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Fine Literature
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Friedrich Wilhelm Joseph von Schelling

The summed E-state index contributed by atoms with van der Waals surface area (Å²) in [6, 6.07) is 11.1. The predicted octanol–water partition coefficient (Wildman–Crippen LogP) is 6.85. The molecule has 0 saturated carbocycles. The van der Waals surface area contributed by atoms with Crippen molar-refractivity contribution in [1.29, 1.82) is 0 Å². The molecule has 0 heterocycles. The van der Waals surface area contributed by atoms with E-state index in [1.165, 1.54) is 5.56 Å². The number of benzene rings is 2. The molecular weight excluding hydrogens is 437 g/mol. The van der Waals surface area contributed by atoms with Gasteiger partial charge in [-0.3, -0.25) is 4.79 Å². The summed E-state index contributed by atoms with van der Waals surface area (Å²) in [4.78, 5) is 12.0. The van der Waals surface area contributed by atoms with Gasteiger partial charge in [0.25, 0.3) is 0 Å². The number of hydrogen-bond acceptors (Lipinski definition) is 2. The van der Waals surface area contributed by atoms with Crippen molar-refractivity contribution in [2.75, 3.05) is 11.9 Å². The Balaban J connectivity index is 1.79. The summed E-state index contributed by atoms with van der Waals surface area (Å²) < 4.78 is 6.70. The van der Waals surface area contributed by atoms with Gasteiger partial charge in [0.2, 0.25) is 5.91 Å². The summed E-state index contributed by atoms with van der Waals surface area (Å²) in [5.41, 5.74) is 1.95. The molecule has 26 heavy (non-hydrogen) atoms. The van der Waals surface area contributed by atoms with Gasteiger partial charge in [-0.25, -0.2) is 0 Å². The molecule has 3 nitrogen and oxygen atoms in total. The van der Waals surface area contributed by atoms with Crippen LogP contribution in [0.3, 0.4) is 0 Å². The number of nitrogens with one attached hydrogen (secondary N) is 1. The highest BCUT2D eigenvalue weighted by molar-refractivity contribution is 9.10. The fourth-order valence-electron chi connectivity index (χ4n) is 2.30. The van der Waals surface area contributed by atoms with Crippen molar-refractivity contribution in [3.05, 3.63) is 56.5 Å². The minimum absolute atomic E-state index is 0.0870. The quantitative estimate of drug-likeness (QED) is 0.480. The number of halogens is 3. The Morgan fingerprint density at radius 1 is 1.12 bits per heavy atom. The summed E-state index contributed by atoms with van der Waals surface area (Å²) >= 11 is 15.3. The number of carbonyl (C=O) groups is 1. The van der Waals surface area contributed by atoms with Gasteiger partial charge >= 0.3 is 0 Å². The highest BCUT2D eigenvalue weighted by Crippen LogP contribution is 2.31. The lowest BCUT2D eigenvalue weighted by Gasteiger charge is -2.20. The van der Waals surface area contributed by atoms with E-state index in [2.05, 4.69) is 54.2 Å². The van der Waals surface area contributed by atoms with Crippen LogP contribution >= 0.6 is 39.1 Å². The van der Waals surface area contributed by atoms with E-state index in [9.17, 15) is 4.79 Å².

Often referred to as the Proteus among philosophers, Schelling was noted for his ever-changing alertness and brightness of mind and expression. Goethe had a very high regard for him, and spoke of him as "the most congenial philosopher I know." Schelling had a profound influence among the thinkers of his time, including philosophers of France and England. His last years were dedicated to what he termed "positive philosophy," radically different from the philosophy of identity, the transcendental idealism, and the pantheistic tendencies of his earlier time. Rudolf Steiner made extensive reference to Schelling in his writings and lectures, on various occasions praising that philosopher's "important inspirations and suggestions for what must afterwards be said by Anthroposophy, directly out of spiritual vision, on many points of Christianity." Steiner further spoke of Schelling, who really always made a significant impression whenever he appeared in public, the short, thick-set man, with the extremely impressive head, and eyes which even in extreme old age were sparkling with fire, for from his eyes there spoke the fire of Truth, the fire of Knowledge." (From a lecture given at Dornach, Switzerland, Sept. 16, 1924) Perhaps Steiner's greatest study of Schelling is to be found in his Die Ratsel der Philosophie, The Riddles of Philosophy, Vol. I, Ch. 7.

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